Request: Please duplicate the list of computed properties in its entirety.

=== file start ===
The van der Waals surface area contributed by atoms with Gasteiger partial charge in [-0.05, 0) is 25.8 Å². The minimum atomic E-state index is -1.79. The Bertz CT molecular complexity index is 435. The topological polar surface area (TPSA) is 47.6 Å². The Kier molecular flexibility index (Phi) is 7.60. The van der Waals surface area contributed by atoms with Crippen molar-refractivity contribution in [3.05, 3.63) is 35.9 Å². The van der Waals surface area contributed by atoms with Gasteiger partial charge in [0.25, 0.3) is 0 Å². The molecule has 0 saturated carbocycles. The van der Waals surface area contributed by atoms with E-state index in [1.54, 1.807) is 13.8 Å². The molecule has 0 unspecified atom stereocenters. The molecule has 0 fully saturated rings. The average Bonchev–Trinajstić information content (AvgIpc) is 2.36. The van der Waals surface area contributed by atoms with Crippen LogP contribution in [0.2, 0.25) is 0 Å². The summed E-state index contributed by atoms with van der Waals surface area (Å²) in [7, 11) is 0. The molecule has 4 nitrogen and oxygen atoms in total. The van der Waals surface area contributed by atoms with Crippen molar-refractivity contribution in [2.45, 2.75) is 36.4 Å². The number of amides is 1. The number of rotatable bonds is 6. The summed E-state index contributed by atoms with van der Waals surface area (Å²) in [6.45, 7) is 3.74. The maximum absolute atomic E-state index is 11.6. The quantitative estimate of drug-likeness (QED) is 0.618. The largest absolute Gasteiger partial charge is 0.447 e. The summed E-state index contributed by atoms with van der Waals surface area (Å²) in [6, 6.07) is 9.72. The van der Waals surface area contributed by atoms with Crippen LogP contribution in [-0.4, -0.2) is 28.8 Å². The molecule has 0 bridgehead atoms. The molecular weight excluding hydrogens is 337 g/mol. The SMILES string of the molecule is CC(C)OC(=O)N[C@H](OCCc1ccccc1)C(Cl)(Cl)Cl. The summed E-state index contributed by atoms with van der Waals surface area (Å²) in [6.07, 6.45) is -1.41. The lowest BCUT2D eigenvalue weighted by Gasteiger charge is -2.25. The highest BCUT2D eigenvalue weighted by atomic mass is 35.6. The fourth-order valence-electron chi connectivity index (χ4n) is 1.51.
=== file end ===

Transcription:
The van der Waals surface area contributed by atoms with Gasteiger partial charge in [-0.05, 0) is 25.8 Å². The minimum atomic E-state index is -1.79. The Bertz CT molecular complexity index is 435. The topological polar surface area (TPSA) is 47.6 Å². The Kier molecular flexibility index (Phi) is 7.60. The van der Waals surface area contributed by atoms with Crippen molar-refractivity contribution in [3.05, 3.63) is 35.9 Å². The van der Waals surface area contributed by atoms with Gasteiger partial charge in [0.25, 0.3) is 0 Å². The molecule has 0 saturated carbocycles. The van der Waals surface area contributed by atoms with E-state index in [1.54, 1.807) is 13.8 Å². The molecule has 0 unspecified atom stereocenters. The molecule has 0 fully saturated rings. The average Bonchev–Trinajstić information content (AvgIpc) is 2.36. The van der Waals surface area contributed by atoms with Crippen LogP contribution in [0.2, 0.25) is 0 Å². The summed E-state index contributed by atoms with van der Waals surface area (Å²) in [7, 11) is 0. The molecule has 4 nitrogen and oxygen atoms in total. The van der Waals surface area contributed by atoms with Crippen molar-refractivity contribution in [2.45, 2.75) is 36.4 Å². The number of amides is 1. The number of rotatable bonds is 6. The summed E-state index contributed by atoms with van der Waals surface area (Å²) in [6.45, 7) is 3.74. The maximum absolute atomic E-state index is 11.6. The quantitative estimate of drug-likeness (QED) is 0.618. The largest absolute Gasteiger partial charge is 0.447 e. The summed E-state index contributed by atoms with van der Waals surface area (Å²) in [6, 6.07) is 9.72. The van der Waals surface area contributed by atoms with Crippen LogP contribution in [-0.4, -0.2) is 28.8 Å². The molecule has 0 bridgehead atoms. The molecular weight excluding hydrogens is 337 g/mol. The SMILES string of the molecule is CC(C)OC(=O)N[C@H](OCCc1ccccc1)C(Cl)(Cl)Cl. The summed E-state index contributed by atoms with van der Waals surface area (Å²) in [6.07, 6.45) is -1.41. The lowest BCUT2D eigenvalue weighted by Gasteiger charge is -2.25. The highest BCUT2D eigenvalue weighted by atomic mass is 35.6. The fourth-order valence-electron chi connectivity index (χ4n) is 1.51.